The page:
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Saturday, March 31, 2012

One Page Talent Management: 360 Feedback

360-Degree Feedback: Most 360s don’t require action, and only 20% require that the assessment be shared with supervisors.
a.    Start with the Science about 360s:
i.    Feedback about task performance tends to be productive. Tell them how to make a widget better and people improve. However, feedback about the individual tends to be less productive. Telling someone to keep quiet at meetings is not likely to change behavior.
ii.    Following up in a positive way affects the sense of change. Merely providing awareness is not as likely to have an effect on performance.
b.     Eliminate Complexity, Add Value
i.    360s have become almost piously private and only used for individual employee development. The authors argue this is a waste of an assessment because following up improves performance.
ii.    “Follow Up” becomes central to improvement.
iii.    Numeric scales can be unmotivating to people.
iv.    Focus on behaviors. What behavior do people need to demonstrate to better accomplish the goal? What do they need to do more or less of to perform better?
v.    Ask the fewest questions. Too many questions muddy the water.
vi.    Use 360 for both evaluation and development. Transparency, especially with the manager, is key to improvement. [Perhaps let the employee and manager decide.]
vii.    Keep responses anonymous. Providing safety for respondents is critical for getting the truth out.
viii.    Avoid self-assessments: When there’s a gap between self-assessment and others’ ratings, there’s embarrassment and resistance to change; a tendency to focus on gaps does not always focus on things that really matter.
c.    Create Transparency and Accountability
i.    Transparency:
1.    Be open and transparent about the process and the reasons for it. If it’s developmental or for evaluation, be clear to the employee and each respondent.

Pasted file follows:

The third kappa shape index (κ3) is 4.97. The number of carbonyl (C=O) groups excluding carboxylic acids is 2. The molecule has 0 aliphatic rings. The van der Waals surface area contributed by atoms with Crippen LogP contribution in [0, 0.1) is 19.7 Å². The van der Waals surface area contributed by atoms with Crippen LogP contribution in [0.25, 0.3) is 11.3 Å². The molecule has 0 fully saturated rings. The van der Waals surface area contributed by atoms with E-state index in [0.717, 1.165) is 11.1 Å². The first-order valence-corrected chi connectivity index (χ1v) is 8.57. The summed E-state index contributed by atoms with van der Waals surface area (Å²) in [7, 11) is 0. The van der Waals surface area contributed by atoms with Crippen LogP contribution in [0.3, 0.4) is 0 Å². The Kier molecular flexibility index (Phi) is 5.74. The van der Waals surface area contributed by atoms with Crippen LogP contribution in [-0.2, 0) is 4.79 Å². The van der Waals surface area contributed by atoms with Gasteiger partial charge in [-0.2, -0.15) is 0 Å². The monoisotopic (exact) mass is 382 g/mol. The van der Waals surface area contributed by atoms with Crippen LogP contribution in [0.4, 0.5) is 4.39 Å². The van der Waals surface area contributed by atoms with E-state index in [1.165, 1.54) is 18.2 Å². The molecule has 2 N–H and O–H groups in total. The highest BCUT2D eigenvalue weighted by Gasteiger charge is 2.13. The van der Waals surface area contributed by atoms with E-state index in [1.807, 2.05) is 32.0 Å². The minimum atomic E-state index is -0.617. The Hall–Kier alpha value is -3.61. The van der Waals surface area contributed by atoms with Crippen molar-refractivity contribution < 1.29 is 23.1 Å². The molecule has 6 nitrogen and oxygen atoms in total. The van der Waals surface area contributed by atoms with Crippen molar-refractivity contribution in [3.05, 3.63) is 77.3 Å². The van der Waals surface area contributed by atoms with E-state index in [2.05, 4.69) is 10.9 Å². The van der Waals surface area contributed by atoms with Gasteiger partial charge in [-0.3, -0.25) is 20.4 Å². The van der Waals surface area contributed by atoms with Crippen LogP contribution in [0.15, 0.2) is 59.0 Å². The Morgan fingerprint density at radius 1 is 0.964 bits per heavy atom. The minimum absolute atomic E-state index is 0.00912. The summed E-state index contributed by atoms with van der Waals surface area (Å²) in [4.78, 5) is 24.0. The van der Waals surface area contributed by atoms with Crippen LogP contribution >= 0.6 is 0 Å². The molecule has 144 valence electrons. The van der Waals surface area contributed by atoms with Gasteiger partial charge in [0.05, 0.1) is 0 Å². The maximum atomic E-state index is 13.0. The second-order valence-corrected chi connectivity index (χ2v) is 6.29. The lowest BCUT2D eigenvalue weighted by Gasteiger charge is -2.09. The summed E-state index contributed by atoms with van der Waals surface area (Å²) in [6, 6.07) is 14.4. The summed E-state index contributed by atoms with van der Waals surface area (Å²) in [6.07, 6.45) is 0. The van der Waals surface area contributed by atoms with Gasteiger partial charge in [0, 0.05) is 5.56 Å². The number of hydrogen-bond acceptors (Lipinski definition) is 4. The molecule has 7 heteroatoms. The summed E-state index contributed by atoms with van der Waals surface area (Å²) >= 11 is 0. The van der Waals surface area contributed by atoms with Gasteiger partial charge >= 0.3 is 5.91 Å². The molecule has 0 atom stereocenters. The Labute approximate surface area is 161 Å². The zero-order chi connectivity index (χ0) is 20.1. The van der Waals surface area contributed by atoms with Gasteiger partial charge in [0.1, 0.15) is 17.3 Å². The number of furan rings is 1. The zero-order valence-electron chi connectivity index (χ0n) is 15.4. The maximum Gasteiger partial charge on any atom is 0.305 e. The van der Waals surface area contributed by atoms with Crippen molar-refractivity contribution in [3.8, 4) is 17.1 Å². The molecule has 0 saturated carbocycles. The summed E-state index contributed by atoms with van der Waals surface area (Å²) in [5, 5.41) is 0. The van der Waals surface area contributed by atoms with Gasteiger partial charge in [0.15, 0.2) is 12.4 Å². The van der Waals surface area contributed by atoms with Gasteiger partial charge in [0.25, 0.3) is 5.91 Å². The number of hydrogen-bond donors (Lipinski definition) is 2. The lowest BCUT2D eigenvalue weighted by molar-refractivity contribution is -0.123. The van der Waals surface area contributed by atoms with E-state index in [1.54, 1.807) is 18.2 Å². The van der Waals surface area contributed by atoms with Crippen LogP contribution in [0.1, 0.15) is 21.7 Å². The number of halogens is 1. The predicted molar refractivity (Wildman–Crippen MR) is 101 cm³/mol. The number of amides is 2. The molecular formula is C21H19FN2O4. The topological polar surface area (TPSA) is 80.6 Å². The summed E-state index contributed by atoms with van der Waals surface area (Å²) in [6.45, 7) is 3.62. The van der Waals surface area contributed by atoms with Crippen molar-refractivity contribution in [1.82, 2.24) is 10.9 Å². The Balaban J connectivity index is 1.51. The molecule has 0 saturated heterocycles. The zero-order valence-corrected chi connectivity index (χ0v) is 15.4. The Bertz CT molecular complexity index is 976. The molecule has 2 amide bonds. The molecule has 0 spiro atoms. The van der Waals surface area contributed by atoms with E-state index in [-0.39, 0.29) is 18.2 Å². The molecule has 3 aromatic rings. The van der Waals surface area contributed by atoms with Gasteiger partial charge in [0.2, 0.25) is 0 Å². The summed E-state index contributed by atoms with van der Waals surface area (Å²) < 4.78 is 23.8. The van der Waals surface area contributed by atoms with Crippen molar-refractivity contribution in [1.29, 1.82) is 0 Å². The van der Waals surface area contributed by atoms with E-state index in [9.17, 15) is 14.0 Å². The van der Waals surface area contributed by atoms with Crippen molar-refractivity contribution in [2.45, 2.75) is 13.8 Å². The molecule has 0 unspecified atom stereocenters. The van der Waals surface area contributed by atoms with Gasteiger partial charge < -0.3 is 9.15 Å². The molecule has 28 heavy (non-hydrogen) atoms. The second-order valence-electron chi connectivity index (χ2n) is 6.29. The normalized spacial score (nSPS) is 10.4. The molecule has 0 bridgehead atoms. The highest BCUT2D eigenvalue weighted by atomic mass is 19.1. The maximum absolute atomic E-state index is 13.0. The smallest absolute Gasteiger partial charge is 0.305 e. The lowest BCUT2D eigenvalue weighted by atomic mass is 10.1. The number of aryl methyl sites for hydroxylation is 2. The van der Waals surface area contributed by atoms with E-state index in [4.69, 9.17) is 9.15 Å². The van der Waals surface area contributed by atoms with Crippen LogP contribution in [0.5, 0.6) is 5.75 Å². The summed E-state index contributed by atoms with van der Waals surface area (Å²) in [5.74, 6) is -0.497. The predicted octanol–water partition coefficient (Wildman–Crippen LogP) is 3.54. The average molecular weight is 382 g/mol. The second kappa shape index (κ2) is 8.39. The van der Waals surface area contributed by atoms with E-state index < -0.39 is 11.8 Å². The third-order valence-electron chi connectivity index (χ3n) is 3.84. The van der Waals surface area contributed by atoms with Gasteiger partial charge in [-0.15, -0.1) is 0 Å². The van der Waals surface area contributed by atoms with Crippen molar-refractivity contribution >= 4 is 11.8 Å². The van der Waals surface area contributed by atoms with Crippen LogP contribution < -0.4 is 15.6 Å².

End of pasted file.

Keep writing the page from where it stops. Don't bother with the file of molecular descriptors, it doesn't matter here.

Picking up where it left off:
2.    Employees should widely share their assessments. People take you far more seriously when you tell them what you’ll be working on.

Thursday, March 29, 2012

One Page Talent Management: Performance Management

Performance Management:  There’s a clear love-hate relationship between performance management’s lack of popularity and its importance to the individual and corporation.
a.    Start with the Science (goal-setting theorists—Locke, Latham, etc.)
i.    The more challenging the goal, the more it motivates: People work harder toward stretch goals.
ii.    Goals aligned with personal interest motivate: There’s nothing like self-interest to motivate us. If it’s good for us and good for the company, the goal is a perfect match.
iii.    Specific goals beat general goals: “Do your best” is inferior to having a goal with a specific objective, standard or performance and a timeframe.
iv.    Too many goals dilute the effectiveness of each one. Thus, have only a few compelling, specific goals and offer feedback along the way and see people improve.
b.    Eliminate Complexity, Add Value
i.    SMART goals are good (but SIMple goals are better). SMART= Specific, Measurable, Achievable, Realistic, Time-bound)
ii.    SIMple is better: Specific, Important, and Measurable.
iii.    Keep it to 3 goals. Too many diffuses people’s attention.
iv.    Avoid stretch goals. People give effort to large goals but get confused with the potential impossibility of a stretch goal.
v.    Participative goal setting often adds unnecessary complexity but does not add significantly to performance results.
vi.    Give feedback regularly and improve the goal attainment.
vii.    Using numbers or scales does not get to whether the person met or did not meet goals. Stick to discussions around goals and forget numbers.
viii.    Avoid self-assessments. It sounds harsh, but it’s the supervisor’s opinion that really ends up mattering.  Also, science—self assessment is the least reliable form of assessment.
c.    Create Transparency and Accountability
i.    Transparency: Show how goals are linked to higher corporate goals and show how goals are derived.
ii.    Share ratings and distribution: Knowing how others did helps employees know where they stand.

Tuesday, March 27, 2012

One Page Talent Management: Overview

One Page Talent Management: Eliminating Complexity, Adding Value (Harvard Business Press, 2010) by Marc Effron and Miriam Ort, reviewed by Steve Gladis, Ph.D.